The iconic singer David Bowie passed away yesterday after losing his battle with cancer at just 69. The singer and actor broke boundaries during the last 40 years, constantly evolving and bringing us along for the gleeful ride. He brought a beautiful eccentricity to everything he touched, and his work inspired many of us to let our freak flags fly and not give a damn what anyone said about it. As the media deals with the collective grief over the loss of a truly brilliant shining star, there is an outpouring of think pieces, tributes, and roundups of quintessential Bowie. These all help the world — especially those of our generation who grew up both terrified and in awe of his Labyrinth Goblin King, but also those too young to know the majority of his work — pay tribute to the artist and the man. One such creative homage is this GIF, which does a great job at displaying his cultural impact in a visual snippet.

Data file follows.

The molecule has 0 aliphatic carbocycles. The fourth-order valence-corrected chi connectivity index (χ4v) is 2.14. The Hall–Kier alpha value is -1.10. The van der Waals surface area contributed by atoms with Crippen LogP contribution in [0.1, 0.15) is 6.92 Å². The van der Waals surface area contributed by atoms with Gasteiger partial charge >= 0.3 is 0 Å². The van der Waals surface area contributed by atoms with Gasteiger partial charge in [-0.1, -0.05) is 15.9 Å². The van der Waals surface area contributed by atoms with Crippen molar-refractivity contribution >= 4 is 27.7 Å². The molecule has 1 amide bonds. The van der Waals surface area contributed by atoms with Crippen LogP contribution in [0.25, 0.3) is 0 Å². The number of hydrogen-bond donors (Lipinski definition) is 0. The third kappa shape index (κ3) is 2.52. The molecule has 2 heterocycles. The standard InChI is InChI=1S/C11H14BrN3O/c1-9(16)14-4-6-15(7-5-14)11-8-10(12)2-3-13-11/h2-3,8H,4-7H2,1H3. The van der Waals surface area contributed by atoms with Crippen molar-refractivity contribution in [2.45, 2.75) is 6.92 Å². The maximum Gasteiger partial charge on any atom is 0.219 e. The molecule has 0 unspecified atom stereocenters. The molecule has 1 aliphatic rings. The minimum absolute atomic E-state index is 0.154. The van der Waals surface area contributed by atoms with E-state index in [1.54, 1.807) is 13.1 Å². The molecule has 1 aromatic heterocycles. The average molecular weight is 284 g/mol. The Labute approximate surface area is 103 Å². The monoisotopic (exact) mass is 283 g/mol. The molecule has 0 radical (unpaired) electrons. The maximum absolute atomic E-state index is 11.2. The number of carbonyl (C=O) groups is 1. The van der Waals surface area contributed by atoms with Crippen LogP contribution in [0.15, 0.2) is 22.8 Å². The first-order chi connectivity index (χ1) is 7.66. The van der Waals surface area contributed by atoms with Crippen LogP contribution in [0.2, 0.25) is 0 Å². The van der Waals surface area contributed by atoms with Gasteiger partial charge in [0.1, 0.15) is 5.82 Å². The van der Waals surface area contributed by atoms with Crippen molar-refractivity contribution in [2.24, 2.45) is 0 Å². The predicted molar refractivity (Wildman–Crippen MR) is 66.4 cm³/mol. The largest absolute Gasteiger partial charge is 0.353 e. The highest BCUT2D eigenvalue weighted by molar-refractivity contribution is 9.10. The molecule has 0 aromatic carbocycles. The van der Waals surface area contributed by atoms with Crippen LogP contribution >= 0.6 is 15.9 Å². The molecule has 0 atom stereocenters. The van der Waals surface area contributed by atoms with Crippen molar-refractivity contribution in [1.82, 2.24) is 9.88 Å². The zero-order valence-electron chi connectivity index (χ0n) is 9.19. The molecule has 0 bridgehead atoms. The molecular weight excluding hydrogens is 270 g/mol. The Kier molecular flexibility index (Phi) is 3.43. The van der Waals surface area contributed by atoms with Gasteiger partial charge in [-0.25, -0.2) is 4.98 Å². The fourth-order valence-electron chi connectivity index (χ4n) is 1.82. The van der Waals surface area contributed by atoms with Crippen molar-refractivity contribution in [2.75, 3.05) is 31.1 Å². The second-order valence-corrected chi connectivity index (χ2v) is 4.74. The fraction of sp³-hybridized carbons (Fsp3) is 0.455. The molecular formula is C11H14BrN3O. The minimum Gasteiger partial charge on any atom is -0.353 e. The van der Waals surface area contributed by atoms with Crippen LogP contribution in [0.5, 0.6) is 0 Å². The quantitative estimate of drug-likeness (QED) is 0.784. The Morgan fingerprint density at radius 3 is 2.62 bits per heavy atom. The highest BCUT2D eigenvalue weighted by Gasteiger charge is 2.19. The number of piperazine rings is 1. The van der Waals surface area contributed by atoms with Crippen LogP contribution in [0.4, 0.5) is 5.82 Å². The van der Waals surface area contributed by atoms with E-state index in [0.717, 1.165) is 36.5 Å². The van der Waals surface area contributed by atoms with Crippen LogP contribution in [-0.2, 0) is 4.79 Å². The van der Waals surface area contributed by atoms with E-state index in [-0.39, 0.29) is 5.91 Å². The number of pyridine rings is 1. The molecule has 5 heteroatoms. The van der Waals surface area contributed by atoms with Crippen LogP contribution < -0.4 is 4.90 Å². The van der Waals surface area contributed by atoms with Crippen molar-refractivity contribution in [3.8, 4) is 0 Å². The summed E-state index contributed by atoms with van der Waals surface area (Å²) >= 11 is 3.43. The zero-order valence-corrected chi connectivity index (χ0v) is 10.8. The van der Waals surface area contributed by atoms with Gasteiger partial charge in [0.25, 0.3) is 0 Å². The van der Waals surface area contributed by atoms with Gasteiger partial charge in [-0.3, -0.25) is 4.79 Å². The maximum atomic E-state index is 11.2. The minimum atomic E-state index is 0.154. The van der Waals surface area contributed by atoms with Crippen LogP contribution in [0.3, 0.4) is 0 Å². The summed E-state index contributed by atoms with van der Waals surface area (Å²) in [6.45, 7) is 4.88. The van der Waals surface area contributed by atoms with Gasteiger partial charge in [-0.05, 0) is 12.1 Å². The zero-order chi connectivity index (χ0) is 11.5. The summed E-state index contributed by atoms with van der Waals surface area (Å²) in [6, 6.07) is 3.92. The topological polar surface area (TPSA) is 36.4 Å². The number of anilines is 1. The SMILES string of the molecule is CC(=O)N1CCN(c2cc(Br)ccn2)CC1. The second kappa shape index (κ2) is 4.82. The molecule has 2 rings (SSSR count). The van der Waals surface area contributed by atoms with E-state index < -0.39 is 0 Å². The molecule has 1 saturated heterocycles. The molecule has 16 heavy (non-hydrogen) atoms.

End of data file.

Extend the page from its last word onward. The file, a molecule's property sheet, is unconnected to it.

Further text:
The GIF was created by illustrator Helen Green, who has a particular affinity for the late artist. It displays Bowie sporting 29 different, career-spanning hairstyles — "from the pre-Bowie 1964 to 2014, with the release of 'Sue (Or In a Series of Crime),'" Green said in an interview. The pencil drawings — which she colored digitally and animated in Photoshop — took 35 hours total to create. Now, that's love. "For many of the drawings, I used a reference from a different year but facing the correct way. For example, the reference for 'Ashes to Ashes' Bowie was his 1976 mug shot, and a sideways-facing 'Heroes' Bowie for the drawing of Davie Jones," she said. "It was quite a triumph to see all 29 drawings in motion for the first time!” And while the piece may be titled "Time May Change Me," no number of passing days can take away from the legacy Bowie leaves behind. He and his magic will truly be missed. Click here to view all 29 drawings of our beloved starman, one by one. As our fearless EIC Christene Barberich said in response to the news of his passing: "What he represented and advocated for set millions of people free to dance to the beat of their own drum. What an extraordinary contribution this person made to not just music and art but humanity." We've reached out to Green for comment, and will update this post when we hear back.